Jacques: I had a similar experience in high school – accused in front of the whole class. If you’re reading this, Miss Birmingham, I haven’t forgotten.

Sam: please tell me where you did your degree, so I can make sure my kids don’t enrol there.

Meike: Your arguments seem to be about citation in general rather than in assessed student assignments. Would you be happy if architecture students could earn their degrees by submitting designs they downloaded from the net?

Francis X Holden
15 years ago

mmh Parish have you ever seen John Quiggin and Graeme Bird is the room together at the same time?

Joshua Gans
Joshua Gans(@joshua-gans)
15 years ago

An compelling idea for a novel, FX: a good title might be The Strange Case of Professor Quiggin and Mr Bird.

meika
15 years ago

Would you be happy if architecture students could earn their degrees by submitting designs they downloaded from the net?

James

only if I can print it out in my back yard so I can tweak it…

(I was answering yobbo)

meika
15 years ago

Would you be happy if architecture students could earn their degrees by submitting designs they downloaded from the net?

James

only if I can print their designs out in my back yard so I can tweak it too… it would depend on the license they ascribe to their work

(I was answering yobbo)

meika
15 years ago

damn

Grace Kelly
15 years ago

The other issue with plagiarism software is one of intellectual property for students. While I know that technically the university owns the IP for student work, when students submit the essay it goes in to the TurnItIn database, where it stays forever. TurnItIn then markets itself as having one of the biggest databases of student work in the world (it is an American company), thereby making profit off the back of students’ work, without any benefit to the student.

There is also a privacy issue for Australian students in that all their details are kept in a data storage facility in the United States, subjecting the information from student essays to a different legal and regulatory framework.

Apart from all of that, it is pretty useless at actually detecting plagiarism, particularly in undergraduate courses where essays are basically glorified literature reviews anyway. Of course there’s going to be significant overlap of sources. What it doesn’t detect are people who are deliberately plagiarising, but have good enough language skills to paraphrase.

Nicholas Gruen
Admin
Nicholas Gruen(@nicholas-gruen)
15 years ago

Grace, I guess the privacy issue is of some weight. I’m not too fussed about the IP argument. They might store the whole essay, but it’s not to use the IP in anything but the most tangential way. Looks like fair use to me.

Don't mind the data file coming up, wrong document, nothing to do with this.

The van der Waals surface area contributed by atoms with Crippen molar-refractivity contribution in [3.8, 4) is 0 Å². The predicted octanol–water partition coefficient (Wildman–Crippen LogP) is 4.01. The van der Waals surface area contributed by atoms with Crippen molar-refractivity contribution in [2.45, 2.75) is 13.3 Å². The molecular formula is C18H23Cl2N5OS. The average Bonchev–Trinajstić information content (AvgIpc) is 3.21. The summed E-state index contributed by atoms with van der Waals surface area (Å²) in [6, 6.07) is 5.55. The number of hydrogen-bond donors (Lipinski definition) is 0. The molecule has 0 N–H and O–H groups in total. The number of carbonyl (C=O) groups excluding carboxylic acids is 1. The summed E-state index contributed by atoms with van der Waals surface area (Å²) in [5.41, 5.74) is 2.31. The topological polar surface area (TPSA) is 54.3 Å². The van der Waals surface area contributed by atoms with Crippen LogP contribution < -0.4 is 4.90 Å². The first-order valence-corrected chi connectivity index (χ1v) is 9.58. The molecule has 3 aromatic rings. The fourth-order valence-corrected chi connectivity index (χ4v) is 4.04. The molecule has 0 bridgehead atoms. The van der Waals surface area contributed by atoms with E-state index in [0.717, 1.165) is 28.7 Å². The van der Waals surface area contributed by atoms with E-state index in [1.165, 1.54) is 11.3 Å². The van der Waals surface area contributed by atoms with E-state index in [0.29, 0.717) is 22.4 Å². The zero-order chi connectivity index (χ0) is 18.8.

Ken Parish
Admin
Ken Parish(@ken-parish)
15 years ago

James

I’m pretty sure that the system we trialled wasn’t Turnitin (which you linked). Browsing at the PR material for Turnitin, I see they claim “New features exclusive to Turnitin include the ability to exclude quoted and bibliographic material from a search”. That was the major drawback with the system I tested, so if Turnitin overcomes it then it may well be worthwhile. After I finish marking I’ll make some overtures and see if we can get a trial of Turnitin.

Of course, the problem with “intuitive” Google searching where one detects obviously suspicious style changes in an essay is that the technique almost certainly overlooks smarter cheats who are clever enough to be capable of roughly matching the style and vocabulary of copied sources.

Yobbo
Yobbo
15 years ago

“the technique almost certainly overlooks smarter cheats”

So what’s the problem? If they are smart enough to cheat like that so even a university professor can’t tell, then they are probably smart enough to do whatever job their degree is going to be for. Western Society isn’t going to collapse under their fraud.

meika
15 years ago

also, plagiarists are least likely to upset the boat and so, no doubt, Human resources people have cheats down as excellent employees, just after dupes and whores

cheaters know how the world works, there is no reward in being honest, you’ll just end up on the dole as an unrealistic nun or monk without the frock

Nicholas Gruen
Admin
Nicholas Gruen(@nicholas-gruen)
15 years ago

There are other alternatives Meika.

Mark McCrohon
15 years ago

I have developed an Australian made plagiarism detection tool called DOC Cop which is on the web at: http://www.doccop.com

Please check it out – I am struggling to get Australian universities to take any notice – however I am having success with it overseas.

It is very fast!